October 14, 2013 | By Sikh Siyasat Bureau
Jalandhar (October 14, 2013): An English vernacular, The Tribune, has published first part of its special report on the pity state of pollution control in Punjab.
In the series-report that would continue in coming The Tribune team takes a look at the state of various rivers and other water bodies.
First part of the report that was published in October 14, 2013 issue of The Tribune is reproduced as follows for the information of readers of the Sikh Siyasat News (SSN):
Govt sleeps as toxic waste poisons water in Punjab
October 13 / Umesh Dewan/TNS:
Notwithstanding claims of the Punjab Government and the state Pollution Control Board (PPCB) that emphasis is being laid on ensuring clean and green environment in the state, the practice of discharging domestic waste and untreated industrial effluents into drains, rivulets and water channels continues unabated in Jalandhar and Kapurthala.
The worst affected is the Kala Sanghian Drain, which originates from Bullandpur village in Jalandhar and goes to Chiti Bein, which finally connects with the Sutlej.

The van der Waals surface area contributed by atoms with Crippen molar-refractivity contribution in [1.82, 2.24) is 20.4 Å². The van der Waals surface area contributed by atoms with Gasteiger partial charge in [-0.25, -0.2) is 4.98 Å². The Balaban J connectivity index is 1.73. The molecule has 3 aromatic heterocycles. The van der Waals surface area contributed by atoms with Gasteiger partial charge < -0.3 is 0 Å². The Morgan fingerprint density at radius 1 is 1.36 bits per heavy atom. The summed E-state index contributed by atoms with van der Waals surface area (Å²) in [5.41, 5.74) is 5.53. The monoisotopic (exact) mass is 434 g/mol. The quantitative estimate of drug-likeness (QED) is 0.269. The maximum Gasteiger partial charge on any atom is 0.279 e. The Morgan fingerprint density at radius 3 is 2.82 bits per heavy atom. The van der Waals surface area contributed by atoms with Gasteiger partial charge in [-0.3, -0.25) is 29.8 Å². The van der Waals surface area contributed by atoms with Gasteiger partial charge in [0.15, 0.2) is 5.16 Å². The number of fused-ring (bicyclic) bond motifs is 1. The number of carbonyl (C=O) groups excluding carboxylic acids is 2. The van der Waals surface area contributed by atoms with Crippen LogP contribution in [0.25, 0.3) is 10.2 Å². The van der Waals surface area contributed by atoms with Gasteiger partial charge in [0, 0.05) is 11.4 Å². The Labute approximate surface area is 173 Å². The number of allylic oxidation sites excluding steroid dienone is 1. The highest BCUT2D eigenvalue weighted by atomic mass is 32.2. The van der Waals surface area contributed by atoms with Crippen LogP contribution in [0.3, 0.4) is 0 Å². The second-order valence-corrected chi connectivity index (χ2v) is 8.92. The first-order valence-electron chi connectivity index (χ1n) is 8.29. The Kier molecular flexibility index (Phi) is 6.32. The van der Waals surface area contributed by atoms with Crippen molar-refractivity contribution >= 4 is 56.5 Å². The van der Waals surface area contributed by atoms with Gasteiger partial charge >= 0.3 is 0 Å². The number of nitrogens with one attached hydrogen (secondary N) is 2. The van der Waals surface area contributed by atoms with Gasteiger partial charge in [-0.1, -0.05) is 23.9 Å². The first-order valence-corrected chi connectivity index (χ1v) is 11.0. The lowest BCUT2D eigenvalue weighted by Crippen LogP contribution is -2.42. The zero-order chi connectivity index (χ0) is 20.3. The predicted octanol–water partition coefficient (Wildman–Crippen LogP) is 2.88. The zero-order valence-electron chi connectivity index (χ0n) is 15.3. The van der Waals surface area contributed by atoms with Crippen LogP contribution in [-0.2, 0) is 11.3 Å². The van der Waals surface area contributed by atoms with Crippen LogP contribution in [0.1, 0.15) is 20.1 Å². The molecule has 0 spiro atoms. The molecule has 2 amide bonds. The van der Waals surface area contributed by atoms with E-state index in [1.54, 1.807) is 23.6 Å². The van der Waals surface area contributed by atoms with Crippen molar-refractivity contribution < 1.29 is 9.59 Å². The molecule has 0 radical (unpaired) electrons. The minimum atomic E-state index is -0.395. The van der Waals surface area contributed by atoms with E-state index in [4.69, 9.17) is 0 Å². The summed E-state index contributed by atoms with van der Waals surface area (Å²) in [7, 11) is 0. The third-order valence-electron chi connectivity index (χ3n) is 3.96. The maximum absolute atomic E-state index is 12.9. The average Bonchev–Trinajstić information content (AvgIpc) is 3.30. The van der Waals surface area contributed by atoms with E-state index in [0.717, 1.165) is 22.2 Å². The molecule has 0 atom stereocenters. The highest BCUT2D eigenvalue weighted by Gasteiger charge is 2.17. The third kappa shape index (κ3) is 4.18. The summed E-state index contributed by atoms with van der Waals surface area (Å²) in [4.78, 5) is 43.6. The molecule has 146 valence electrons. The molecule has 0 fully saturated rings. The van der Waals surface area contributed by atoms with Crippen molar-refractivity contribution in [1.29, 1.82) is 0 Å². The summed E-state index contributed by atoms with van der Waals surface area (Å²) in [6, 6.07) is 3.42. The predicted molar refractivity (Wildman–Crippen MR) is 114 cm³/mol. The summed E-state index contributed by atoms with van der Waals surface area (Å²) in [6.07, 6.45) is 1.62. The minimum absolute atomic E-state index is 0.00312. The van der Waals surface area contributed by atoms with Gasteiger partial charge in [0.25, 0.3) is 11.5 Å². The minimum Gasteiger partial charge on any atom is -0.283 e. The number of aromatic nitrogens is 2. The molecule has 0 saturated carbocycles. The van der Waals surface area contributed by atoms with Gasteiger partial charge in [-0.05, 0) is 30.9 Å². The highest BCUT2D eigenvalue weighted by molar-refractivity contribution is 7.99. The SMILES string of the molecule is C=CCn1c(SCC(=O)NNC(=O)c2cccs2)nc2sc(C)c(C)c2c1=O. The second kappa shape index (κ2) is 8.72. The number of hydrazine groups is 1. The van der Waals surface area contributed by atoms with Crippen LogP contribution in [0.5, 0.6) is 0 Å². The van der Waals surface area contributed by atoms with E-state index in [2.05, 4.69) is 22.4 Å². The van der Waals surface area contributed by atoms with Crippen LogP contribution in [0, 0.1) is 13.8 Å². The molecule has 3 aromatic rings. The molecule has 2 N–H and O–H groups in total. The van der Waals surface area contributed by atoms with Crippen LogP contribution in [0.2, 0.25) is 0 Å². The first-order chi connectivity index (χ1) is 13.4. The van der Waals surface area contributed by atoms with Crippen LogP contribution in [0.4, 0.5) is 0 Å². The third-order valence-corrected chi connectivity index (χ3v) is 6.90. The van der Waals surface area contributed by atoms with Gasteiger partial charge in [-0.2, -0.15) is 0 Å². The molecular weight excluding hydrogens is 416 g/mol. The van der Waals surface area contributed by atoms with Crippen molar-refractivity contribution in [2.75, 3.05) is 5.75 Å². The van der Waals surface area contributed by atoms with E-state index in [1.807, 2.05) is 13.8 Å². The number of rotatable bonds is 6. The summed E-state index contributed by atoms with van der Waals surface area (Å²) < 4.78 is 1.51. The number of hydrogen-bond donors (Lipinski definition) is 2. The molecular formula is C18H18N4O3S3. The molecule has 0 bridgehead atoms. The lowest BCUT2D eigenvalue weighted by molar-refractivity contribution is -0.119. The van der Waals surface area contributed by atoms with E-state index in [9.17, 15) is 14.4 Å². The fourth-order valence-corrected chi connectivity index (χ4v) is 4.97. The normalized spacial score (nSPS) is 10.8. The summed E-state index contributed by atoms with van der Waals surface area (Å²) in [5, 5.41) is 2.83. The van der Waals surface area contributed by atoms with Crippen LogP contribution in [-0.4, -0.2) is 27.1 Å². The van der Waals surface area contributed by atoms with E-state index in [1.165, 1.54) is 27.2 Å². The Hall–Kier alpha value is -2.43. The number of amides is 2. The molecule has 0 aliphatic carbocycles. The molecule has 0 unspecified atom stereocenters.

In Kapurthala, untreated sewage waste is polluting Kali Bein. Same is the fate of Wadala Drain. It merges with Kali Bein, which finally falls into the Beas. Pollution of drains and rivulets has also started affecting groundwater. This has started affecting he health of people in many parts of Jalandhar and Kapurthala.
Apart from skin diseases, a number of cancer deaths have also been reported in many villages of Jalandhar. Intake of polluted water is said to be the main cause behind rising number of cancer cases in these areas. Though, the PPCB has tightened the noose around the tanneries at the Leather Complex and electroplating units in Jalandhar, the violation of anti-pollution norms continues.
Out of about 200 electroplating units in Jalandhar, many do not have effluent treatment plants (ETPs). The result: Toxic chrome effluents are discharged into Kala Sanghian Drain.
It is being claimed that electroplating units send effluents to the Common Effluent Treatment Plant (CETP) at Ludhiana for treatment, but there are reports that many units continue to discharge untreated effluents into Kala Sanghian Drain. There are about 60 tanneries in Leather Complex.
Kapurthala has a sewage treatment plant (STP) with total capacity of treating 25 million litre discharge per day (MLD). Since the plant is not properly functional, the discharge of untreated domestic waste into Kali Bein goes on. Untreated domestic waste of some areas also finds its way into Wadala Drain. Lakhs of fish were found dead in Kali Bein at Sultanpur Lodhi in April this year.